Extended phenotypes offer a unique opportunity to experimentally manipulate and identify sources of selection acting on traits under natural conditions. The social cichlid fish Neolamprologus multifasciatus builds nests by digging up aquatic snail shells, creating an extended sexual phenotype that is highly amenable to experimental manipulation through addition of extra shells. Here, we find sources of both positive sexual selection and opposing natural selection acting on this trait; augmenting shell nests increases access to mates, but also increases social aggression and predation risk. Increasing the attractiveness of one male also changed social interactions throughout the social network and altered the entire community structure. Manipulated males produced and received more displays from neighbouring females, who also joined augmented male territories at higher rates than unmanipulated groups. However, males in more attractive territories received more aggression from neighbouring males, potentially as a form of social policing. We also detected a significant ecological cost of the Ďover-extended' phenotype; heterospecific predators usurped augmented nests at higher rates, using them as breeding sites and displacing residents. Using these natural experiments, we find that both social and ecological interactions generate clear sources of selection mediating the expression of an extended phenotype in the wild."


A male's group of shells is part of what makes him attractive to females. (Kind of like having the biggest house on the block with the nicest lawn and most expensive car. Or if you remember ZZ Top, cause every girl crazy Ďbout a sharp dressed man.) But the same factor can also make the other guys on the block dislike you. And if youíre a multi, dislike you enough to swim over and throw a punch. Appearing especially attractive and having all the females wink at you comes with costs. Fascinating stuff really. These little fish have developed a more complex social structure than a casual glance might suggest.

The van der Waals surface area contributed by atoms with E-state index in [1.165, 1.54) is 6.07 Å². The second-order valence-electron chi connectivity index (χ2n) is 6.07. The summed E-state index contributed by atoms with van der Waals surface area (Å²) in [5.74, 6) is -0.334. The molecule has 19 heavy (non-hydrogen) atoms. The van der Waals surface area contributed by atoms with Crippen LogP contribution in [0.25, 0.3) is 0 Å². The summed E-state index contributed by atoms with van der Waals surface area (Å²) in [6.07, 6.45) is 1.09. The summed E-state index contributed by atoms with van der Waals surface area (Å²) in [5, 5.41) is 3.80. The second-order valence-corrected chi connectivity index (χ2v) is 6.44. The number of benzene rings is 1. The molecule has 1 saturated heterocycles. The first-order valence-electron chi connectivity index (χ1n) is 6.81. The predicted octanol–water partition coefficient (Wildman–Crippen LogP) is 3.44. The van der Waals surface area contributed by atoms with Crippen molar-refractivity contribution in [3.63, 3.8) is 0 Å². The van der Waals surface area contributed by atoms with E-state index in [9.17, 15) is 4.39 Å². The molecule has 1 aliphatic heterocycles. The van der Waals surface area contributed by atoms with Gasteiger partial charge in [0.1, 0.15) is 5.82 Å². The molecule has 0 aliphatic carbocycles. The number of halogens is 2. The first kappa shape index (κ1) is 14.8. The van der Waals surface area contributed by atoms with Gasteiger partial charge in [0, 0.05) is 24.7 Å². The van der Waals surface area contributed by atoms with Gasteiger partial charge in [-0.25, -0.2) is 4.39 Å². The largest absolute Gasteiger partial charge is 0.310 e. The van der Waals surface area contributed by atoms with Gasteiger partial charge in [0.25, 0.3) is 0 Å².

In practical terms for our tanks, if you have more than one male in your tank, allowing them similar numbers of shells can create a different dynamic than giving one male 15 shells and the others only 5. There are bunches of other studies out there--buffer zones, territorial markers, factors influencing immigration, factors driving aggression--the behavioral dynamics of these fish are intimately related to their shells. How and where we place them can have an effect on the tenor of our tank.
 
At the end of the day, there is absolutely nothing wrong with randomly sinking shells. (Itís pretty much what I did too before I got hooked on these fish and started digging through Google Scholar.) And there's always lots to be said for K.I.S.S. and casual. But if you find yourself fascinated by these fish (as I admittedly have) you can find studies that peel back layers of behavioral complexity and sophistication that make these fish a tremendous joy to keep. And gives you a whole new appreciation for the relationship they have with their shells--and how where we place them can effect their behavior. Watching them becomes not just a passive activity, but an active engagement. IMHO they are really underrated fish. Certainly may not be everyoneís cup of tea. But if you find fish behavior interesting at all, I think a tank of multis is totally worth the time, effort and expense. Just really rewarding on lots of levels.

Offline tabendall

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Re: Rupert's N. multifasciatus
« Reply #29 on: August 04, 2017, 06:58:28 AM »
I know this is an old post but really enjoyed reading your description of moving your fish!  I lost my bristlenose pleco breeding male years ago because I was redoing tanks and thought I had checked my driftwood closely before moving it into a bin to be put in another tank.  Hours later I caught my cat playing with him ... heartbroken.  :(

Anyway, my real reason for posting is this - can you tell me more about this tape to trap hard water deposits?  I've never heard of that!